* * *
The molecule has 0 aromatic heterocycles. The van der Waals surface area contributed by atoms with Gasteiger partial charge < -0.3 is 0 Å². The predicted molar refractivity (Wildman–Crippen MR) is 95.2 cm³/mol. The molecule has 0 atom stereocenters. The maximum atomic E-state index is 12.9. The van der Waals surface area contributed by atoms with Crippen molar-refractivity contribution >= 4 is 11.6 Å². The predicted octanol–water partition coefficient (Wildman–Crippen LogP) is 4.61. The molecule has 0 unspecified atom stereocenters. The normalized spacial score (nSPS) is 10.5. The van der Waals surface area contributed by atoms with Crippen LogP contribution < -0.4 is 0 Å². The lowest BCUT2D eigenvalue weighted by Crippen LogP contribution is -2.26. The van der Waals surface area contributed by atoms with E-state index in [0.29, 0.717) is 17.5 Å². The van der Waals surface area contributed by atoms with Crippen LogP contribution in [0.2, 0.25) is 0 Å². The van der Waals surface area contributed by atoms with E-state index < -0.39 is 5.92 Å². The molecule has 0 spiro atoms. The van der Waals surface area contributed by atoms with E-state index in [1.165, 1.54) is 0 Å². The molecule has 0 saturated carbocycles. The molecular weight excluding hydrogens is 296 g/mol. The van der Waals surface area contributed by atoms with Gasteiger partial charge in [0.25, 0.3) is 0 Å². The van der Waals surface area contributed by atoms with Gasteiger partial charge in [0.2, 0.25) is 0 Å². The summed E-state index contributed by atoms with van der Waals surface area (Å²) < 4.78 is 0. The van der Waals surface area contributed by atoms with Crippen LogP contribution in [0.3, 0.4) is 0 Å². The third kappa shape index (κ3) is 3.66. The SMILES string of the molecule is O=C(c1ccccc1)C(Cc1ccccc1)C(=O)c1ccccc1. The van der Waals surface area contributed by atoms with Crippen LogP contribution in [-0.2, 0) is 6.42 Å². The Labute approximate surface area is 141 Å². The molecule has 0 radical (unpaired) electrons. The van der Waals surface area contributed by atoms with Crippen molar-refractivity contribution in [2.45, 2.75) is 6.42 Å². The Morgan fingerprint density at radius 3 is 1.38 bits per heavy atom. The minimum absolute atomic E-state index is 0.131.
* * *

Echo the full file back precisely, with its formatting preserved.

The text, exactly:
The molecule has 0 aromatic heterocycles. The van der Waals surface area contributed by atoms with Gasteiger partial charge < -0.3 is 0 Å². The predicted molar refractivity (Wildman–Crippen MR) is 95.2 cm³/mol. The molecule has 0 atom stereocenters. The maximum atomic E-state index is 12.9. The van der Waals surface area contributed by atoms with Crippen molar-refractivity contribution >= 4 is 11.6 Å². The predicted octanol–water partition coefficient (Wildman–Crippen LogP) is 4.61. The molecule has 0 unspecified atom stereocenters. The normalized spacial score (nSPS) is 10.5. The van der Waals surface area contributed by atoms with Crippen LogP contribution < -0.4 is 0 Å². The lowest BCUT2D eigenvalue weighted by Crippen LogP contribution is -2.26. The van der Waals surface area contributed by atoms with E-state index in [0.29, 0.717) is 17.5 Å². The van der Waals surface area contributed by atoms with Crippen LogP contribution in [0.2, 0.25) is 0 Å². The van der Waals surface area contributed by atoms with E-state index < -0.39 is 5.92 Å². The molecule has 0 spiro atoms. The van der Waals surface area contributed by atoms with E-state index in [1.165, 1.54) is 0 Å². The molecule has 0 saturated carbocycles. The molecular weight excluding hydrogens is 296 g/mol. The van der Waals surface area contributed by atoms with Gasteiger partial charge in [0.25, 0.3) is 0 Å². The van der Waals surface area contributed by atoms with Gasteiger partial charge in [0.2, 0.25) is 0 Å². The summed E-state index contributed by atoms with van der Waals surface area (Å²) < 4.78 is 0. The van der Waals surface area contributed by atoms with Crippen LogP contribution in [0.3, 0.4) is 0 Å². The third kappa shape index (κ3) is 3.66. The SMILES string of the molecule is O=C(c1ccccc1)C(Cc1ccccc1)C(=O)c1ccccc1. The van der Waals surface area contributed by atoms with Crippen LogP contribution in [-0.2, 0) is 6.42 Å². The Labute approximate surface area is 141 Å². The molecule has 0 radical (unpaired) electrons. The van der Waals surface area contributed by atoms with Crippen molar-refractivity contribution in [2.45, 2.75) is 6.42 Å². The Morgan fingerprint density at radius 3 is 1.38 bits per heavy atom. The minimum absolute atomic E-state index is 0.131.